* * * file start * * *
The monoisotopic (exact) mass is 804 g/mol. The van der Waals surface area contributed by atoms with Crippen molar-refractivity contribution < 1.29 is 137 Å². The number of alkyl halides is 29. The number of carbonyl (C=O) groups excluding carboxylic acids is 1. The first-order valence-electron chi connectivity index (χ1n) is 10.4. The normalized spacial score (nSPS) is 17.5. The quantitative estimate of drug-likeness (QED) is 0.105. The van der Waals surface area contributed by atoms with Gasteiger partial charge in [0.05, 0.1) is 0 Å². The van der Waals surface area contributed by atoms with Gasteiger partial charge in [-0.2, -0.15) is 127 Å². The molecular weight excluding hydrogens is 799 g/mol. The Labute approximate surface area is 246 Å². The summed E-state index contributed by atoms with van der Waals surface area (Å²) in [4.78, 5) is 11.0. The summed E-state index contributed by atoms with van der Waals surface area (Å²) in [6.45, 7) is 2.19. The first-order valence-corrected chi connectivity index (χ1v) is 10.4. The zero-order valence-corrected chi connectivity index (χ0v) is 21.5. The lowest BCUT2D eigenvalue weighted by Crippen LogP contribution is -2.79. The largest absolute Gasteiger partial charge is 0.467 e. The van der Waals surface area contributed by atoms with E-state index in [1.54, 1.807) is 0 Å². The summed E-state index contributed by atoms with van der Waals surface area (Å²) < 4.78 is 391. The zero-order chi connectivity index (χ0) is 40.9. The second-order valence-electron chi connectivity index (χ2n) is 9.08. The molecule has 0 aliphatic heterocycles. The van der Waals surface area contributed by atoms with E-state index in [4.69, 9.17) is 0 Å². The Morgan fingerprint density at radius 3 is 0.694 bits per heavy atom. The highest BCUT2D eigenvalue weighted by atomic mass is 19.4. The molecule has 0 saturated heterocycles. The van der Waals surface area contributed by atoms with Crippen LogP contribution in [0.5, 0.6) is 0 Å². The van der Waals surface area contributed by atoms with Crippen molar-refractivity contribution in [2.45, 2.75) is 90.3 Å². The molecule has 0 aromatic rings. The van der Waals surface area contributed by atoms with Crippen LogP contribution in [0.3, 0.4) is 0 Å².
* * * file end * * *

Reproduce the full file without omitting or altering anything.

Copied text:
The monoisotopic (exact) mass is 804 g/mol. The van der Waals surface area contributed by atoms with Crippen molar-refractivity contribution < 1.29 is 137 Å². The number of alkyl halides is 29. The number of carbonyl (C=O) groups excluding carboxylic acids is 1. The first-order valence-electron chi connectivity index (χ1n) is 10.4. The normalized spacial score (nSPS) is 17.5. The quantitative estimate of drug-likeness (QED) is 0.105. The van der Waals surface area contributed by atoms with Gasteiger partial charge in [0.05, 0.1) is 0 Å². The van der Waals surface area contributed by atoms with Gasteiger partial charge in [-0.2, -0.15) is 127 Å². The molecular weight excluding hydrogens is 799 g/mol. The Labute approximate surface area is 246 Å². The summed E-state index contributed by atoms with van der Waals surface area (Å²) in [4.78, 5) is 11.0. The summed E-state index contributed by atoms with van der Waals surface area (Å²) in [6.45, 7) is 2.19. The first-order valence-corrected chi connectivity index (χ1v) is 10.4. The zero-order valence-corrected chi connectivity index (χ0v) is 21.5. The lowest BCUT2D eigenvalue weighted by Crippen LogP contribution is -2.79. The largest absolute Gasteiger partial charge is 0.467 e. The van der Waals surface area contributed by atoms with E-state index in [1.54, 1.807) is 0 Å². The summed E-state index contributed by atoms with van der Waals surface area (Å²) < 4.78 is 391. The zero-order chi connectivity index (χ0) is 40.9. The second-order valence-electron chi connectivity index (χ2n) is 9.08. The molecule has 0 aliphatic heterocycles. The van der Waals surface area contributed by atoms with E-state index in [4.69, 9.17) is 0 Å². The Morgan fingerprint density at radius 3 is 0.694 bits per heavy atom. The highest BCUT2D eigenvalue weighted by atomic mass is 19.4. The molecule has 0 saturated heterocycles. The van der Waals surface area contributed by atoms with Crippen LogP contribution in [0.5, 0.6) is 0 Å². The van der Waals surface area contributed by atoms with Crippen molar-refractivity contribution in [2.45, 2.75) is 90.3 Å². The molecule has 0 aromatic rings. The van der Waals surface area contributed by atoms with Crippen LogP contribution in [0.3, 0.4) is 0 Å².